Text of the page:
Spot gas deliveries for Friday receipt slipped lower in Thursday’s trading as losses at Marcellus and Northeast points were able to offset gains in East Texas, the Midcontinent and Rockies.

The overall market was broadly mixed, but on average, prices eased four cents. The Energy Information Administration (EIA) reported that working gas inventories rose by 88 Bcf for the week ended July 25. That was slightly below expectations, and September futures rose 5.5 cents to $3.841 and October gained 6.2 cents to $3.867. September crude oil dropped $2.10 to $98.17/bbl.

The day’s market activity was a mix of gains in producing regions offset by weather-driven declines in the East and Northeast.

Gas in East Texas posted solid gains. At Carthage, next-day deliveries were seen at $3.70, up 3 cents, and at the Houston Ship Channel Friday parcels added a penny to $3.75. At Katy, gas changed hands at $3.75, up 2 cents. Deliveries on Transco Zone 2 gained a hefty 12 cents to $3.73, and gas on Tetco E TX rose 4 cents to $3.64.

Along the Eastern Seaboard, however, prices were mostly in the red. Forecaster said Thursday’s high in New York City of 81 degrees would hold Friday before dropping to 71 on Saturday. The normal high in New York this time of year is 84. Philadelphia’s Thursday high of 84 was seen easing to 82 Friday and 75 on Saturday. The seasonal high in Philadelphia is 83. Washington, DC’s Thursday high temperature of 87 was forecast to fall to 81 Friday and 80 by Saturday. The normal late-July high in Philadelphia is 88.

Near-term weather in the area was seen as unsettled. The National Weather Service serving Washington, DC, and Baltimore reported that “high pressure will remain over the region through Friday…but a series of upper-level disturbances will pass through during this time. A coastal front will develop Friday night…lasting through this weekend into early next week. Upper-level disturbances will continue to move over the area during this time.”

Gas at the Algonquin Citygates shed 43 cents to $2.52, and deliveries to Iroquois Waddington were seen 9 cents lower at $3.64. Gas on Millennium shed 9 cents to $2.13.

Gas into the Mid-Atlantic was mixed. Packages headed for New York City on Transco Zn 6 fell three cents to $2.27, and deliveries on Tetco M-3 rose a penny to $2.24.

Marcellus gas took it on the chin again. Gas for Friday at Transco Leidy fell 17 cents to $1.32, and deliveries to Tennessee Zone 4 Marcellus skidded 24 cents to $1.20.

Columbia Gas TCO was up a cent at $3.72, and packages on Dominion South rose a penny to $2.04.

Traders were seeing a lot of gas moving north to south. “I think the spreads are pretty tight, and the usual trades are being made. I was talking to a producer who sold gas in the Gulf and was moving Ohio gas south,” said a Houston-based pipeline veteran. “A lot of business is getting done, but it’s moving the other way. The Northeast is fairly mild, and there is not a lot of demand for baseload gas. Storage re-fillers are active, and pipeline maintenance is in full swing. Those with transport who can move through the maintenance issues have no problem, but otherwise it’s tough to take a secondary out-of-path contract and make any money with it.”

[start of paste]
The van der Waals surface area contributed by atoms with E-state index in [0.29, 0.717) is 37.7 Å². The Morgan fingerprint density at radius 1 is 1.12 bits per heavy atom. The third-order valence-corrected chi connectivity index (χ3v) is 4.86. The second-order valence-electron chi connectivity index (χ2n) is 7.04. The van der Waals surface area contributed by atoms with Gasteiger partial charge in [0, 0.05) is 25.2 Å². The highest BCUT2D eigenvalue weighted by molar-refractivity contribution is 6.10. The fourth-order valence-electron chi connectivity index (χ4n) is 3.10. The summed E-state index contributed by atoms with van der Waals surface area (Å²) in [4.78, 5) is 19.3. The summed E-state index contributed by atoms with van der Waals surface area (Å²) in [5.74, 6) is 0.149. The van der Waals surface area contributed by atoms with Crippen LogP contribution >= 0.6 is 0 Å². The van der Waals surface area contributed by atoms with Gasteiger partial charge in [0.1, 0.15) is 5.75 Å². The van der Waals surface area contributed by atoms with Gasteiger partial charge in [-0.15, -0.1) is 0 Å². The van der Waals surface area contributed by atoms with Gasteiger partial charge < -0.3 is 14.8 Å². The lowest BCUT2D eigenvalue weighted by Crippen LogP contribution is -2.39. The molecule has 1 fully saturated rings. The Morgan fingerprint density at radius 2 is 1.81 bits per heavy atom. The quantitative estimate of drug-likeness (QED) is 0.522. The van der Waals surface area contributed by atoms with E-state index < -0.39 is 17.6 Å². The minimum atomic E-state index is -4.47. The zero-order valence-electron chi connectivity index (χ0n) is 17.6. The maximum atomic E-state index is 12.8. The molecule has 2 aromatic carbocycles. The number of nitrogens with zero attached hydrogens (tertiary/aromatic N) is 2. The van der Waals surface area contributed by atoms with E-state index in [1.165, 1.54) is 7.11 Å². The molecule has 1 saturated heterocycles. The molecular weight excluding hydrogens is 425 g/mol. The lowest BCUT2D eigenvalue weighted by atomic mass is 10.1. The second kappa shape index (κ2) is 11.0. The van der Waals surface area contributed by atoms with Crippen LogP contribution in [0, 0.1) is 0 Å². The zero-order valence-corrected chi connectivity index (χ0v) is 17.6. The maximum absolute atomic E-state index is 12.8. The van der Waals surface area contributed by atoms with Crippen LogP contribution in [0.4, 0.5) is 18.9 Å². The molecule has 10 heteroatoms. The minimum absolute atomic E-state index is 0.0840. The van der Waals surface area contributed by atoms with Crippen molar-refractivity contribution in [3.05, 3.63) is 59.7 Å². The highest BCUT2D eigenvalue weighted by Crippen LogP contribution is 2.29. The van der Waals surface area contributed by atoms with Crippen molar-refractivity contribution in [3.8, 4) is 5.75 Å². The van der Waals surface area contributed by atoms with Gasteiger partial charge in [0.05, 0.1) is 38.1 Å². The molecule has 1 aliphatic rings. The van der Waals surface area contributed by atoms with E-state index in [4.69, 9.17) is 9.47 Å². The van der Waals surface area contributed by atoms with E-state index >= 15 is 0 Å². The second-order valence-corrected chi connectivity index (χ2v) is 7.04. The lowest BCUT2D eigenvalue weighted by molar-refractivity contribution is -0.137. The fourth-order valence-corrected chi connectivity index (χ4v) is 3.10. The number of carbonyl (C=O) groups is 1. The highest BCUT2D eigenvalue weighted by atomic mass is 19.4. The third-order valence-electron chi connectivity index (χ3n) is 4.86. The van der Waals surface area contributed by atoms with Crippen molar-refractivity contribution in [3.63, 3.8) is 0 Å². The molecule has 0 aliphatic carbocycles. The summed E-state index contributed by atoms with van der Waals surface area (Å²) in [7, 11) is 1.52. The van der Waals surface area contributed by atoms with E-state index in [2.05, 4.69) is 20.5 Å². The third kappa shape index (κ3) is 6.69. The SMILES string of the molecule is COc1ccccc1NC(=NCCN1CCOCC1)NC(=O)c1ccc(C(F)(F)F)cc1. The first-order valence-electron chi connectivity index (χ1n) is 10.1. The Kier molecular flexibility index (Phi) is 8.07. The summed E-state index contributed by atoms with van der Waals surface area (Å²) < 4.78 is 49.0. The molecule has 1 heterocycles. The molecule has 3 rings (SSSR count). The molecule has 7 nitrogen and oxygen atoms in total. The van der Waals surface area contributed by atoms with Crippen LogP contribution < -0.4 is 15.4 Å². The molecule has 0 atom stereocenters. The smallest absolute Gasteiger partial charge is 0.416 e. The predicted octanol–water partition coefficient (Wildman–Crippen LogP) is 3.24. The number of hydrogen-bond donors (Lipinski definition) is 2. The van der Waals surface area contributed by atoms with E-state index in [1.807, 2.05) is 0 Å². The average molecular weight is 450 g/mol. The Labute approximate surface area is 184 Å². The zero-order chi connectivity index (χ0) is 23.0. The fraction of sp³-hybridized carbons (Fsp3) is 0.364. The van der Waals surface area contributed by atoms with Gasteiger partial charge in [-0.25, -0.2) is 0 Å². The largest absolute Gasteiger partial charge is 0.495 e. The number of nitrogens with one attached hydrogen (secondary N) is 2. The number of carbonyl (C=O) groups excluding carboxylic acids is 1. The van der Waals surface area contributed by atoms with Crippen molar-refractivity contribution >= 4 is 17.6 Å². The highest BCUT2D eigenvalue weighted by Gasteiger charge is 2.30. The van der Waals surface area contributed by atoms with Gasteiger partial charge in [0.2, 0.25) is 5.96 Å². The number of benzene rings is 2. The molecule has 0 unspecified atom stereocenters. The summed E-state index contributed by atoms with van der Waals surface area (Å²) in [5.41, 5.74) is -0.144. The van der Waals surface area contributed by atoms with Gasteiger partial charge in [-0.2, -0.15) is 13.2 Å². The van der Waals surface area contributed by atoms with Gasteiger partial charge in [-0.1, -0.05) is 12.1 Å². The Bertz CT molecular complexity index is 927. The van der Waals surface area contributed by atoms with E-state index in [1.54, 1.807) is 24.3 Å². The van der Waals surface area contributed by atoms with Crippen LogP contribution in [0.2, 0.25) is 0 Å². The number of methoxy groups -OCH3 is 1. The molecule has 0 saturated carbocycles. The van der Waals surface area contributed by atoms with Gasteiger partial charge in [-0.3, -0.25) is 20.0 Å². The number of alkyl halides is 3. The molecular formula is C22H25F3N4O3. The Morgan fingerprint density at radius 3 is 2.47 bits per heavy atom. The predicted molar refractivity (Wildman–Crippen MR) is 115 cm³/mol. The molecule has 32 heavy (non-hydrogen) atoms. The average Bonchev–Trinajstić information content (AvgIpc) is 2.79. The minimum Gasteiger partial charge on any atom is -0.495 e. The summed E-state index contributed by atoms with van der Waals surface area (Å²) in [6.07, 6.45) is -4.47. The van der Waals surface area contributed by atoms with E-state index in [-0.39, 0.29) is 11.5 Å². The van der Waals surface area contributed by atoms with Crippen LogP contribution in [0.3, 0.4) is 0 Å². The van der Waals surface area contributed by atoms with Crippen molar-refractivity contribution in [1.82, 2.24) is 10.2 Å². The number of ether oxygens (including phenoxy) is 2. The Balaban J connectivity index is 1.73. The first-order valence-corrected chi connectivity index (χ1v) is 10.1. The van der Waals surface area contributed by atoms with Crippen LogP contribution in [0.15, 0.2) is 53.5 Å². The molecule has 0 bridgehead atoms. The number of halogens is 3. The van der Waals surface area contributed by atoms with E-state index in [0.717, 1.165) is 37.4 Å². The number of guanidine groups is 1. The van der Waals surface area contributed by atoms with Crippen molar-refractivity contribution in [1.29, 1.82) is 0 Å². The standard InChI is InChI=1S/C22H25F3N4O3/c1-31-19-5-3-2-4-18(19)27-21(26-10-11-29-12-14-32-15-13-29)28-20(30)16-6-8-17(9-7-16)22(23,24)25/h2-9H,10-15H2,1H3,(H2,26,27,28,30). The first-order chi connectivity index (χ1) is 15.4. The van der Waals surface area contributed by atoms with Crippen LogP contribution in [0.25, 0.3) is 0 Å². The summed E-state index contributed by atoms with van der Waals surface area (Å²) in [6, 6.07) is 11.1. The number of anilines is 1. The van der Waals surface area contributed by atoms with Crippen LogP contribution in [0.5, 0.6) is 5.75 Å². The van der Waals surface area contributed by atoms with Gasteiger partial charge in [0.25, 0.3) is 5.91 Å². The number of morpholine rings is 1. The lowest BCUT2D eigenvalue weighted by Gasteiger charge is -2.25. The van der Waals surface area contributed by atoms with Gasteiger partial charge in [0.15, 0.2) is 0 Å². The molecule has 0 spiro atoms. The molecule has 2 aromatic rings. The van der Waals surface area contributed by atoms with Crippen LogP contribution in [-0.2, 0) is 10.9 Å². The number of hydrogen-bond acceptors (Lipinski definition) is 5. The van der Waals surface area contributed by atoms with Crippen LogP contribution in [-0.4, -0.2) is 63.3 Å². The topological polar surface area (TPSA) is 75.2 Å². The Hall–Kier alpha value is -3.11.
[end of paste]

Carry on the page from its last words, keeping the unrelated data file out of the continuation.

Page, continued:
The Thursday morning release of storage data by the EIA can be a trader’s delight or nightmare. Often only a few Bcf above or below expectations can cause wide price swings. Today is no different, but the dominant trend has been for storage builds way above historical averages and, in many cases, above expectations as well.

The reported 88 Bcf injection was just short of industry expectations in the low 90 Bcf range, and this was expected to show another large contraction in the storage deficit and be nearly double historical averages. Last year, 57 Bcf was injected, and the five-year pace stands at 46 Bcf. Tim Evans of Citi Futures Perspective calculated an injection of 89 Bcf, and United ICAP was looking for an increase of 93 Bcf. A Reuters poll of 24 analysts revealed an average 93 Bcf with a range of 85 Bcf to 100 Bcf.

“88 Bcf is still a big number,” said a New York floor trader. “It’s quite a bit larger than last year and the five-year average, so I’m not sure why this thing would want to rally. I think this is temporary. There is no reason for the market to rally.”

Inventories now stand at 2,307 Bcf and are 530 Bcf less than last year and 641 Bcf below the five-year average. In the East Region 57 Bcf was injected, and the West Region saw inventories up by 12 Bcf. Inventories in the Producing Region rose by 19 Bcf.

Bentek Energy’s flow model also chimed in with a 93 Bcf estimate. “Total U.S. population-weighted cooling degree days fell for the fourth straight week, dipping below the 70 degree day mark for the first time since the June 27 storage week,” Bentek said. “The relatively mild weather compared to historic norms helped keep Bentek’s total sample of storage injections flat week-over-week. Combined with the low levels of demand were strong production levels, with Lower 48 dry gas production coming in above 68.5 Bcf/d for the week, which is the highest weekly average on record.”

In its Thursday morning 20-day outlook, WeatherBELL Analytics said it sees no significant changes to the pattern of cool temperatures over the next two to three weeks. “[The] overall pattern of transience (lack of hit and hold heat) continues, [and] cool rules next two to three weeks overall,” said meteorologist Joe Bastardi. “JMA [Japan Meteorological Association model] hints at warmer pattern for northern and central Plains for September, [and] SOI [Southern Oscillation Index] has a major negative burst lurking in the coming 10 days, then back to the lackluster mode.”

WeatherBELL calculated diminished cooling requirements over the next two weeks. Nationally, it tabulates 149.3 cooling degree days (CDD), about in line with last year’s 149.2 CDD but well short of a 30-year average of 170.1 CDD.